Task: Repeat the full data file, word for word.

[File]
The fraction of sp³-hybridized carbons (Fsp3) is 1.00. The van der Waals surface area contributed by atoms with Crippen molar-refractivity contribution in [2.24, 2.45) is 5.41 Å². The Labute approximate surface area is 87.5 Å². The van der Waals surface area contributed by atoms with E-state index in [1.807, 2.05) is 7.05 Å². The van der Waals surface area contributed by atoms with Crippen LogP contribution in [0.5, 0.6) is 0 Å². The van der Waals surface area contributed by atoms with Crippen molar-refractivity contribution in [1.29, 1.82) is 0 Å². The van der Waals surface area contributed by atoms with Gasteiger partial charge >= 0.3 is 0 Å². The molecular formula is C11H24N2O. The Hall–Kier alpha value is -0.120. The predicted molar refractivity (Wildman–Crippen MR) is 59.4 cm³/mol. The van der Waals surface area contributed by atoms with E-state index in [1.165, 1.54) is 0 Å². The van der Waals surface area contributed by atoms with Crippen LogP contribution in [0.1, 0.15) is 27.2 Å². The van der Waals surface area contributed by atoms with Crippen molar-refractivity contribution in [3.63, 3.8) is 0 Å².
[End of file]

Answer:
The fraction of sp³-hybridized carbons (Fsp3) is 1.00. The van der Waals surface area contributed by atoms with Crippen molar-refractivity contribution in [2.24, 2.45) is 5.41 Å². The Labute approximate surface area is 87.5 Å². The van der Waals surface area contributed by atoms with E-state index in [1.807, 2.05) is 7.05 Å². The van der Waals surface area contributed by atoms with Crippen LogP contribution in [0.5, 0.6) is 0 Å². The van der Waals surface area contributed by atoms with Crippen molar-refractivity contribution in [1.29, 1.82) is 0 Å². The van der Waals surface area contributed by atoms with Gasteiger partial charge >= 0.3 is 0 Å². The molecular formula is C11H24N2O. The Hall–Kier alpha value is -0.120. The predicted molar refractivity (Wildman–Crippen MR) is 59.4 cm³/mol. The van der Waals surface area contributed by atoms with E-state index in [1.165, 1.54) is 0 Å². The van der Waals surface area contributed by atoms with Crippen LogP contribution in [0.1, 0.15) is 27.2 Å². The van der Waals surface area contributed by atoms with Crippen molar-refractivity contribution in [3.63, 3.8) is 0 Å².